A great fan and former radio announcer for the Chicago Cubs, President Ronald Reagan threw out the first pitch at a Cubs vs. Pirates game at Chicago’s Wrigley Field in on September 30, 1988.
Discover more baseball stories in the National Archives t e-pub “Baseball: The National Pastime in the National Archives” athttp://www.archives.gov/publications/ebooks or https://itunes.apple.com/us/book/baseball-national-pastime/id621586827?ls=1
President Nixon throwing out the first ball while attending an All Star Baseball Game in Cincinnati, Ohio. With him at the game were Clifford Hardin, First Lady Pat Nixon, David and Julie Eisenhower, Mr. and Mrs. Dale (owners of the Cincinnati Reds), Joe Cronin, President of the American League, Chub Feeney, President of the National League, with Congressman and Mrs. Robert J. Taft. Baltimore Orioles manager Earl Weaver and New York Mets manager Gil Hodges*, stand nearby. 7/14/70.
Discover more baseball stories in the National Archives e-pub “Baseball: The National Pastime in the National Archives” at http://www.archives.gov/publications/ebooks or https://itunes.apple.com/us/book/baseball-national-pastime/id621586827?ls=1
*note: this post originally identified Hodges and Weaver incorrectly. Thanks to the sharp-eyed baseball fans for letting us know!
"…affirming the right of girls to play Little League baseball."
Located in President Gerald R. Ford’s legislation case files is a recommendation to approve the bill H.R. 8864 and amend the Federal charter of Little League Baseball, allowing girls to play.
JFK at the 32nd All-Star Baseball Game
On July 10, 1962, President Kennedy threw out the first ball at the All-Star Baseball Game in Washington, D.C.
Pictured: Speaker of the House John W. McCormack, Dave Powers, Vice President Lyndon B. Johnson, President Kennedy, Commisioner of Baseball Ford. C. Frick, Lawrence O’Brien, others ( in foreground- Dennis Marcel, Frank Brown, members of the Washington Boys Club ).
-from the JFK Library
Jackie Robinson broke the color line in Major League Baseball when he debuted with the Brooklyn Dodgers on April 15, 1947. This decision would not only integrate baseball, but would help the country work to achieve equal rights for all. Civil Rights leader, Martin Luther King, Jr., once commented to baseball pitcher Don Newcombe, “Don, you and Jackie will never know how easy you made my job, through what you went through on the baseball field.”
Before becoming famous, Lt. Jack R. Robinson was court-martialed at Camp Hood, Texas, because he refused to move to the back of the bus after being told to do so by a bus driver and disobeying an order from a superior officer. Robinson was acquitted of all charges and received an honorable discharge, but this was not the only experience he would have in fighting discrimination.
After retiring from baseball, Robinson turned much of his attention to civil rights issues. He wrote to several Presidents about the cause, and even attended the March on Washington.
Many of these milestone events from Robinson’s life are documented in primary sources from the National Archives.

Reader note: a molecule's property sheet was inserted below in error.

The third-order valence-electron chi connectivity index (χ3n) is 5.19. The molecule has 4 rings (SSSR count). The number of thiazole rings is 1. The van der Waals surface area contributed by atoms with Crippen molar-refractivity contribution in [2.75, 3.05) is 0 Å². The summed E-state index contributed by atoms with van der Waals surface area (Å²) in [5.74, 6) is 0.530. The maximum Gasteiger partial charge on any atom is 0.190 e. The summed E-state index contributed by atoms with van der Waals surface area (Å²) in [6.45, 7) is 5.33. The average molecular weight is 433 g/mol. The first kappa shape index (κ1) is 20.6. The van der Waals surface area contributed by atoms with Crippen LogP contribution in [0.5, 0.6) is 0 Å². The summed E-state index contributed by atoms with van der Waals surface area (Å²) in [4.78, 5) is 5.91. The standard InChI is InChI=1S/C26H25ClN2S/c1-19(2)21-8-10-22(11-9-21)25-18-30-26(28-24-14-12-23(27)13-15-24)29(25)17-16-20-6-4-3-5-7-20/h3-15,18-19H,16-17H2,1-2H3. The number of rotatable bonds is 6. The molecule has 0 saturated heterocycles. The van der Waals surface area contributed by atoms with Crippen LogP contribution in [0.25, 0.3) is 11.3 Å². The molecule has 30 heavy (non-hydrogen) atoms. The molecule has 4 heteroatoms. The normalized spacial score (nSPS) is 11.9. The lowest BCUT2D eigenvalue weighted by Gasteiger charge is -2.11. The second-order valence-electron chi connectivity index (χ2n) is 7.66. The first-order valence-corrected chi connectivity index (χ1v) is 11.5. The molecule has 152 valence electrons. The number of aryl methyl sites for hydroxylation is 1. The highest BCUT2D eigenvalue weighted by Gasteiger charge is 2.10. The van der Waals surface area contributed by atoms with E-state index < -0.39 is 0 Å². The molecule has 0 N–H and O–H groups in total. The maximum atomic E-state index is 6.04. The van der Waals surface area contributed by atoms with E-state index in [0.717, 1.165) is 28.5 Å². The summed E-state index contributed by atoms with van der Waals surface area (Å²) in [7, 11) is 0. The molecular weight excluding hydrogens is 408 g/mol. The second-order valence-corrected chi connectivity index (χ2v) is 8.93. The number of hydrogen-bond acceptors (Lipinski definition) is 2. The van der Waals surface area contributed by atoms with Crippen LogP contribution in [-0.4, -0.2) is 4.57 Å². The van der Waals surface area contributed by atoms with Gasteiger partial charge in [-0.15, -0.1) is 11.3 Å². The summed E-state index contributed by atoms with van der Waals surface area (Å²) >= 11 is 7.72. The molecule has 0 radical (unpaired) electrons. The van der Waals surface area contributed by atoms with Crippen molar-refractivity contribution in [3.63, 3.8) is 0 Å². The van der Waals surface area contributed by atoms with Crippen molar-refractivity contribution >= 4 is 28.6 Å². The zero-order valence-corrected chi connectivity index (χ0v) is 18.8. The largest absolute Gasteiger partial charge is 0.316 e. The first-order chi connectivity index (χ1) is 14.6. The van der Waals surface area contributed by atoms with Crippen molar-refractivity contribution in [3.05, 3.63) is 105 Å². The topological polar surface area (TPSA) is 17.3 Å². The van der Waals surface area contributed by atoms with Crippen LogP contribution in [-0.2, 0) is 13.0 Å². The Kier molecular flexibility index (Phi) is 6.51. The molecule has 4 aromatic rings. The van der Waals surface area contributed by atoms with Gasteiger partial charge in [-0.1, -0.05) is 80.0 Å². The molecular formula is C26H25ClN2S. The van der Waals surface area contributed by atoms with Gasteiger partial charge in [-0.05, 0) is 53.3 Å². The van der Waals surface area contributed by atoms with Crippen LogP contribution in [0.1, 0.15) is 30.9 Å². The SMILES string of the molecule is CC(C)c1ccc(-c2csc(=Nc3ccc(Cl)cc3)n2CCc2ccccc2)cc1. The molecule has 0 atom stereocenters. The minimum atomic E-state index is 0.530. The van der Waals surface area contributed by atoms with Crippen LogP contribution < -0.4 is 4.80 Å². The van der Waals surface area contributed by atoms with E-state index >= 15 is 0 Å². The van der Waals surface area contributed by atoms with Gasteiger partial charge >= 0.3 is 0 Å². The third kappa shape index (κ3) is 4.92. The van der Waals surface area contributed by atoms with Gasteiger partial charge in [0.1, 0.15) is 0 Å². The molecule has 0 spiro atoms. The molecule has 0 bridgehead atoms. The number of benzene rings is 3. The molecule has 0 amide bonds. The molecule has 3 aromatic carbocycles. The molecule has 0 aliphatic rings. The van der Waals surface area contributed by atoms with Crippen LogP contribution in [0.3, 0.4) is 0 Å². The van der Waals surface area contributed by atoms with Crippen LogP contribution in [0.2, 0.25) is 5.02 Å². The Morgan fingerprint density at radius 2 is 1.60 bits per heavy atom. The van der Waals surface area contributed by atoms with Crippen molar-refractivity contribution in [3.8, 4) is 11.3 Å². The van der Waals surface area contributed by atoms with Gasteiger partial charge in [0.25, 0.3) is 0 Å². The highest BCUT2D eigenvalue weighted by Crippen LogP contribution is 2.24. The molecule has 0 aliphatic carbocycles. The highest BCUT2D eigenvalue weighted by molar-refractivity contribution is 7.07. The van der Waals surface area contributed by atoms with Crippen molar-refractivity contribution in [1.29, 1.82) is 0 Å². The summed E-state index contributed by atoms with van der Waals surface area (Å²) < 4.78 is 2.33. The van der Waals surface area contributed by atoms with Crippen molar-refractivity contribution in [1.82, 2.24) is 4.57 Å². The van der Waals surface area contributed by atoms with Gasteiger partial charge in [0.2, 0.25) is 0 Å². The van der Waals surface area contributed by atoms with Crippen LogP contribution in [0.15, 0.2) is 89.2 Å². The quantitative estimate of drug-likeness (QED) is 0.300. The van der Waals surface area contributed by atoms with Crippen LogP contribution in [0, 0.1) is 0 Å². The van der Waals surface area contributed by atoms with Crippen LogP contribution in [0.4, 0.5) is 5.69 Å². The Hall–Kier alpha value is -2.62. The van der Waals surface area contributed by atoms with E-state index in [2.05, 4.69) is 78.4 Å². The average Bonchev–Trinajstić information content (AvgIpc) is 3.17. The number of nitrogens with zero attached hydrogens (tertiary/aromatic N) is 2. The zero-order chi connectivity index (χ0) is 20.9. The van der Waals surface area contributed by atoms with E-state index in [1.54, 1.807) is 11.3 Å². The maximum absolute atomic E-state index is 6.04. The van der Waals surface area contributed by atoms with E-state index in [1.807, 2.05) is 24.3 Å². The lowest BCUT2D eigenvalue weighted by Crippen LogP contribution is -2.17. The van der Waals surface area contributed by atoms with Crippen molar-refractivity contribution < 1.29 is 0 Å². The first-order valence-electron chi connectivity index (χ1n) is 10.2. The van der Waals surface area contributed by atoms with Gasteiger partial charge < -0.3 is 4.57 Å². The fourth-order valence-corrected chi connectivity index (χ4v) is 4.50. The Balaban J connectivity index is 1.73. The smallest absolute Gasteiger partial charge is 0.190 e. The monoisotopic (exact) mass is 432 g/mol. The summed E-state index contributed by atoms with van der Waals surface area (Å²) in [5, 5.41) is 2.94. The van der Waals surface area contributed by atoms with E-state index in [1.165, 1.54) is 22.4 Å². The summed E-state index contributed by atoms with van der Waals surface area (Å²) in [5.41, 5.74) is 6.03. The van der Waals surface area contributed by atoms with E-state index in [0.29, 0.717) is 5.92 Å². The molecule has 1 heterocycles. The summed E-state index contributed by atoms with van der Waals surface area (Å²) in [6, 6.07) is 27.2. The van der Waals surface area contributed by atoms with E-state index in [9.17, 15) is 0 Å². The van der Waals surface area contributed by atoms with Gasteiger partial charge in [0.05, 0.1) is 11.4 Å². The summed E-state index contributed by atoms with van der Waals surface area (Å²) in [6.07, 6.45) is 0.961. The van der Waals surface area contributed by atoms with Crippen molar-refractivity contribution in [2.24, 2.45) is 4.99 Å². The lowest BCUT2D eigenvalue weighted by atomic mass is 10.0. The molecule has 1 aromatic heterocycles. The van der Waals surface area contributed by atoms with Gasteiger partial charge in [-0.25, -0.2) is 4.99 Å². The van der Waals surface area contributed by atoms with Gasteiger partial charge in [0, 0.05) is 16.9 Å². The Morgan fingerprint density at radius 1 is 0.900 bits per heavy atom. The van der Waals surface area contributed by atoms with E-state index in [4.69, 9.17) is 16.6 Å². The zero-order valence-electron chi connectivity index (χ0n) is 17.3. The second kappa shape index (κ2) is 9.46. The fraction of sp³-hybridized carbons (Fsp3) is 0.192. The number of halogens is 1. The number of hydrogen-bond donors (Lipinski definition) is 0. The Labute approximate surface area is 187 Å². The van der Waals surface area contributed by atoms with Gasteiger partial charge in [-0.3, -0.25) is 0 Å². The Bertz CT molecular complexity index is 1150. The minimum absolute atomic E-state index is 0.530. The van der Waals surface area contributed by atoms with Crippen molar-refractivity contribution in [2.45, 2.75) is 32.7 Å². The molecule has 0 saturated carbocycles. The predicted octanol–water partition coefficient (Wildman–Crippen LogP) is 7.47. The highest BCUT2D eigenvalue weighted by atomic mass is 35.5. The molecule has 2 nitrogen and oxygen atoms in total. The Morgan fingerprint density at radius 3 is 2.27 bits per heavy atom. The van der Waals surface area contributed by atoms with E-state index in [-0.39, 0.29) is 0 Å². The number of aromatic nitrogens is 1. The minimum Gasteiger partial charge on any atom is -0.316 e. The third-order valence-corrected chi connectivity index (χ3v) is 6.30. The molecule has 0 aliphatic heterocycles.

Get ready for Major League Baseball’s 2013 Opening Day with a new, free eBook from the National Archives!
“Baseball: The National Pastime in the National Archives” tells the story of baseball in America through documents, photographs, audio, video, and other records preserved at the National Archives.
The book can be downloaded for free on your iPhone, Android, iPad, and eReaders.
Learn about the two world wars, contract disputes, civil rights, equal access and opportunity on and off the playing field, the steroids era, Presidential involvement, improvements to the sport, Little League, Opening Day, and more.
(Today’s Document may be quiet the rest of the afternoon as we’re off to see the Nationals take on that expansion team from the Bronx. Go Nats!)
Happy birthday Hank Aaron!
Generally considered one of the greatest baseball players of all time, Hank Aaron here meets with President Jimmy Carter in the Oval Office, four years after breaking Babe Ruth’s home run record in 1974.
Photo: Jimmy Carter with Hank Aaron, 08/15/1978
"We sincerely appreciate the many true Americans who insist on equal rights for all."
Telegram to the White House, August 13, 1957
Jack Roosevelt Robinson (1919-72) was the first black man to “officially” play in the big leagues in the 20th century. In the course of a distinguished 10-year career beginning in 1947, Robinson led the Brooklyn Dodgers to six National League titles and one victorious World Series.
Beyond his many and baseball feats, Jackie Robinson went on to champion the cause of civil rights when he retired from the game. Presidents Eisenhower, Kennedy, and Johnson all received candid correspondence from Robinson on the need to act for civil rights.
Our holdings at the Presidential Libraries and National Archives include numerous records relating to Jackie Robinson. You can see a number of the telegrams and letters Robinson sent to the White House here.
Image: Telegram to the White House from Jackie Robinson regarding the 1957 Civil Rights Act from the Eisenhower Library.
January 31, 1919 - October 24, 1972